Installing a High-end Audio/Video System Onboard


Thu07242014

Last update04:46:40 AM

Yachting You are here: Home How To and DIY Upgrades Installing a High-end Audio/Video System Onboard

InstallEnt250My gawd! Don’t we all just love our music and video these days! A cruiser, power or sail boat from twenty years ago was not likely to have a TV onboard. Even a built-in sound system was not always a standard feature. But today, the new boats all come with a system; small boats get audio and bigger boats get audio and video systems. From the mid-30 foot range up, two flat screens are common and three or even four are not unheard of!

The LCD flat screen TVs have been a big driver for this change. The smallest sizes fit almost anywhere and screens in the 20 inch size are often fitted in the salon. But, those are generally on North American built boats.

We joined Warren Whitmore and Jon Moles of Toronto Yacht Services aboard their client’s brand new Jeanneau 54 Deck Salon yacht, built in France. The boat is gorgeous, but it was ordered with no audio or video other than a pair of basic 12-volt stereo radios, each with two speakers.

The mission: to install a home theatre quality audio video system on this new Jeanneau 54. Of course, it had to be great. Adding to the challenge, the owner of this magnificent new 54-foot yacht was quite knowledgeable about electronic equipment and he strongly held the opinion that the equipment had to be as unobtrusive as possible. Invisible until needed would be best.

Raising the ante further, the owners wanted all the components to function in concert.

The start was to replace one factory stereo with a Sony audio system that had an iPod interface and a wired remote at the helm. That delivers full control of the tunes above decks. The iPod itself is below at the navigation station. The iPod docking station is under the chart table where it is charging at all times and secure from weather or theft. Toronto Yacht Services installed four Bose 131 speakers in the cockpit area to upgrade the fidelity but the new Sony is otherwise a plug-and-play addition to the boat. Neat but not a huge challenge. The big story was the home theater system in the salon.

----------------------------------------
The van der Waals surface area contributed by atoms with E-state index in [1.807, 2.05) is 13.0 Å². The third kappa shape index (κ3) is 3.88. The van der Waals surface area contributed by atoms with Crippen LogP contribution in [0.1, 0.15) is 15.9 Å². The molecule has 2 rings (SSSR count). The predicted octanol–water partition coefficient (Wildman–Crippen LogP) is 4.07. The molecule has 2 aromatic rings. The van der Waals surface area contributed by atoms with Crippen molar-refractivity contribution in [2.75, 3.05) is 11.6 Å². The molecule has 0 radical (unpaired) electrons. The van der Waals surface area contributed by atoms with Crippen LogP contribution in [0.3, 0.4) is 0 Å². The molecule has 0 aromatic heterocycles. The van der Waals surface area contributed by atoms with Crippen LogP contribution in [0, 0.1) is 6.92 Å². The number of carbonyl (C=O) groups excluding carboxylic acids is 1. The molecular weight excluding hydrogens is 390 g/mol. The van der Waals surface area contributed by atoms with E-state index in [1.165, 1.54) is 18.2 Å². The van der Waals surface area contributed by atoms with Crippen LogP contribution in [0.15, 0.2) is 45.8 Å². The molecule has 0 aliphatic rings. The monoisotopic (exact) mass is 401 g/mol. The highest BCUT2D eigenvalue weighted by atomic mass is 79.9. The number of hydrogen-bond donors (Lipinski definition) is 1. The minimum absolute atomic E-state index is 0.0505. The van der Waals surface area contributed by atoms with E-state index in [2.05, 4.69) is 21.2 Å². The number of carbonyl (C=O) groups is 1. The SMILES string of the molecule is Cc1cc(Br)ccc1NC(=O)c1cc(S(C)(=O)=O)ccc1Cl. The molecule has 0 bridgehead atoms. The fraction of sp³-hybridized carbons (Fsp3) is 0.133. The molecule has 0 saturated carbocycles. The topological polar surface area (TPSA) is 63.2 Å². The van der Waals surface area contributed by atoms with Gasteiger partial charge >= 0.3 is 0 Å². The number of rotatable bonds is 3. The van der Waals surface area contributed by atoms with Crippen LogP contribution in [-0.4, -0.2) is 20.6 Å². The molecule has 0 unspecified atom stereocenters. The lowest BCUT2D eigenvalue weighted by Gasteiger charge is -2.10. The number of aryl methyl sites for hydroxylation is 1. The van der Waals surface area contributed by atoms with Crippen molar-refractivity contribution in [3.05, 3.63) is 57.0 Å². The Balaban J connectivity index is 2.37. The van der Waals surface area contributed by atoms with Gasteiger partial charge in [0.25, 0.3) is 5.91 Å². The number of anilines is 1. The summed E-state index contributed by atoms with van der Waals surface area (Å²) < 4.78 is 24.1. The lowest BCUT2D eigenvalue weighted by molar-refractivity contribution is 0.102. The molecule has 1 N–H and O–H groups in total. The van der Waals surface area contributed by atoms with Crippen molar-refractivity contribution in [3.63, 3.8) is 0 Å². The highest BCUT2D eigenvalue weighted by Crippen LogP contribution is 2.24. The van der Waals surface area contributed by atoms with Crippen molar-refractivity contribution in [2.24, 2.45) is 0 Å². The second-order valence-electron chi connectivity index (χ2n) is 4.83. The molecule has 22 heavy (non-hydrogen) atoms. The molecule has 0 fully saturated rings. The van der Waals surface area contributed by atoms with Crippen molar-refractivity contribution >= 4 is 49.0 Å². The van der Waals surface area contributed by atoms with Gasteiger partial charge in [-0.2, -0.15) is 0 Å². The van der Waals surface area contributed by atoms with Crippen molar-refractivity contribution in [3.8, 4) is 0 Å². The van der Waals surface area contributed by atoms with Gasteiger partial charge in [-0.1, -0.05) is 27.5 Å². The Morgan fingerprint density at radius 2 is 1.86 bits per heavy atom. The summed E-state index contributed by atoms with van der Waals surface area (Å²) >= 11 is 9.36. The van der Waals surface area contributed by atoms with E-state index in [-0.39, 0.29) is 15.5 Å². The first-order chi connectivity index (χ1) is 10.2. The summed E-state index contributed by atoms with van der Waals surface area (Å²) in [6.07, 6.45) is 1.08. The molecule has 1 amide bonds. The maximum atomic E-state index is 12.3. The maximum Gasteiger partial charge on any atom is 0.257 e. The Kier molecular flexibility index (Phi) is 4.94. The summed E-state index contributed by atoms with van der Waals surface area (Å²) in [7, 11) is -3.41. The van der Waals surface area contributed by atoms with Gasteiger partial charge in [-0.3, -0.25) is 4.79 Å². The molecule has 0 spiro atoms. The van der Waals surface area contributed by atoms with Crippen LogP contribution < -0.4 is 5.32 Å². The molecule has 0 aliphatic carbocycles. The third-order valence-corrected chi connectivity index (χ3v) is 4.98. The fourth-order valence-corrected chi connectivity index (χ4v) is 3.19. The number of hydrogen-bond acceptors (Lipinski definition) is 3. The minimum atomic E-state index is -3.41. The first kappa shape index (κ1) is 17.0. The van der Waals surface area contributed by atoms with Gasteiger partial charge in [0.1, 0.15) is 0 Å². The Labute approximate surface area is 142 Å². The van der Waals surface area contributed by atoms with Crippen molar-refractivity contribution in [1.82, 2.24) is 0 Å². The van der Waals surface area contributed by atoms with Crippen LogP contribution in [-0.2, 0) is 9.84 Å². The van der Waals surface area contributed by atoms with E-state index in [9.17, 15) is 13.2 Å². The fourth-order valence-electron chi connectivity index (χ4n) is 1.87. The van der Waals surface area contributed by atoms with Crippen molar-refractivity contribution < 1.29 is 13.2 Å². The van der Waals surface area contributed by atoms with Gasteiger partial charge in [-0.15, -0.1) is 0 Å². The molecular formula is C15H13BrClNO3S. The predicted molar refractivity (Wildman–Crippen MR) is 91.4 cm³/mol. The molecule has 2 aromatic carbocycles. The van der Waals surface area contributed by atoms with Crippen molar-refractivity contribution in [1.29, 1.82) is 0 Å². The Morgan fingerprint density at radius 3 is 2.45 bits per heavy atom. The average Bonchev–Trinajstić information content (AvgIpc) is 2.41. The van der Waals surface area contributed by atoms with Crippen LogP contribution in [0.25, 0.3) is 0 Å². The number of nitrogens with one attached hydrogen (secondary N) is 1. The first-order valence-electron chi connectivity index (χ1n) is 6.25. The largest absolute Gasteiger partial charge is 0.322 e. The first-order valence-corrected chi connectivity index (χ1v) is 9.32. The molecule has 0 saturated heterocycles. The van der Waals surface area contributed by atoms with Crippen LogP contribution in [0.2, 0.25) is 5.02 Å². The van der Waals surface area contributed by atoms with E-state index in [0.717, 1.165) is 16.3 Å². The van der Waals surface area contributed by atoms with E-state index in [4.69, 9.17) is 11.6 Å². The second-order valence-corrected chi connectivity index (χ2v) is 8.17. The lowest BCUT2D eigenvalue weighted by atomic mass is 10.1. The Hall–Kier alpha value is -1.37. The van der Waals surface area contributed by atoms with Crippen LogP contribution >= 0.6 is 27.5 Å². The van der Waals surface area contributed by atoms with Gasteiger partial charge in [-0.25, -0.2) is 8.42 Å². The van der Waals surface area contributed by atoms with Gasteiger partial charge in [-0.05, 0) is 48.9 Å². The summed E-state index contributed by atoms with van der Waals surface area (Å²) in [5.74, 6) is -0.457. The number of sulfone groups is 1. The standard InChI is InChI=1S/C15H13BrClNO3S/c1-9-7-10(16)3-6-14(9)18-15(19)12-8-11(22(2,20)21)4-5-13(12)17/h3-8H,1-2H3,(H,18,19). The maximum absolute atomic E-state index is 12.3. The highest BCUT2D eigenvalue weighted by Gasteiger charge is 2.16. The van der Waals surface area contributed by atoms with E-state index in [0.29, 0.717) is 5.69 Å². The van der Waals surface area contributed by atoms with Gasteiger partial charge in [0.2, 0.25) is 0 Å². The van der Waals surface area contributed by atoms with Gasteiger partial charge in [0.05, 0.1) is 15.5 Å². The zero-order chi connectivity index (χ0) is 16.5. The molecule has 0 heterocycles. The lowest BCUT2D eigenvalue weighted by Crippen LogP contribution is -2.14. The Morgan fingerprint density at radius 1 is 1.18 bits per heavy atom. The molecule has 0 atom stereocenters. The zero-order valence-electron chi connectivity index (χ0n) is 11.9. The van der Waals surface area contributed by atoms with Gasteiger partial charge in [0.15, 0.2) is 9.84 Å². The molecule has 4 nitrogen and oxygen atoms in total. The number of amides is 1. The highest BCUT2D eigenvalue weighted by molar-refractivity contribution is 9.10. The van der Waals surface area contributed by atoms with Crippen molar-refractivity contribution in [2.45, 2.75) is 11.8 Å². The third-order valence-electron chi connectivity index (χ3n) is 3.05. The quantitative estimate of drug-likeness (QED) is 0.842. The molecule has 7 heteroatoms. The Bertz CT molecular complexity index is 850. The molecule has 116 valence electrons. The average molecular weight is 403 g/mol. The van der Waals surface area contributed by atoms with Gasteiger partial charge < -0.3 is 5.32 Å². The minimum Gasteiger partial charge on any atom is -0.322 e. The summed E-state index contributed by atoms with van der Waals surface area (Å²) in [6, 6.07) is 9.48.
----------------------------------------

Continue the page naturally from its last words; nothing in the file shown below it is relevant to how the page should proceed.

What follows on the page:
Warren Whitmore said to us, "We spent a lot of time helping the owner choose the right pieces and then adapting the system to all of the technologies that they wanted to have onboard. The owner wanted a lot of technical sophistication from a really simplified equipment list."

Jon added, "Probably half of the job was locating all the necessary pieces. This may look like a simple installation now but, in fact, we sourced pieces from all over the world. The Bose system came from Bay Bloor Radio here in Toronto but some of the equipment hookups required specialized connectors on 50 feet of cable because of this yacht’s size. That is simply something most people would never need in a home installation."

Beyond the cockpit Sony system, the components they wound up choosing started with a Bell HDTV receiver fed by an Intellian satellite antenna which mounts on the front of the mast. The Intellian was selected for its very compact size. The box that controls the Intellian system sit on top of the Bell HDTV receiver and that, in turn, sits on top of the Bose 3•2•1 GSX Series III Home Entertainment System. All three components are discreetly tucked away in a cabinet by the navigation station. Although the pieces themselves are not big anyway, this is a very discreet and almost invisible installation. Adding to the convenience are tiny infrared repeaters for the remote controls. You can run this from almost anywhere onboard.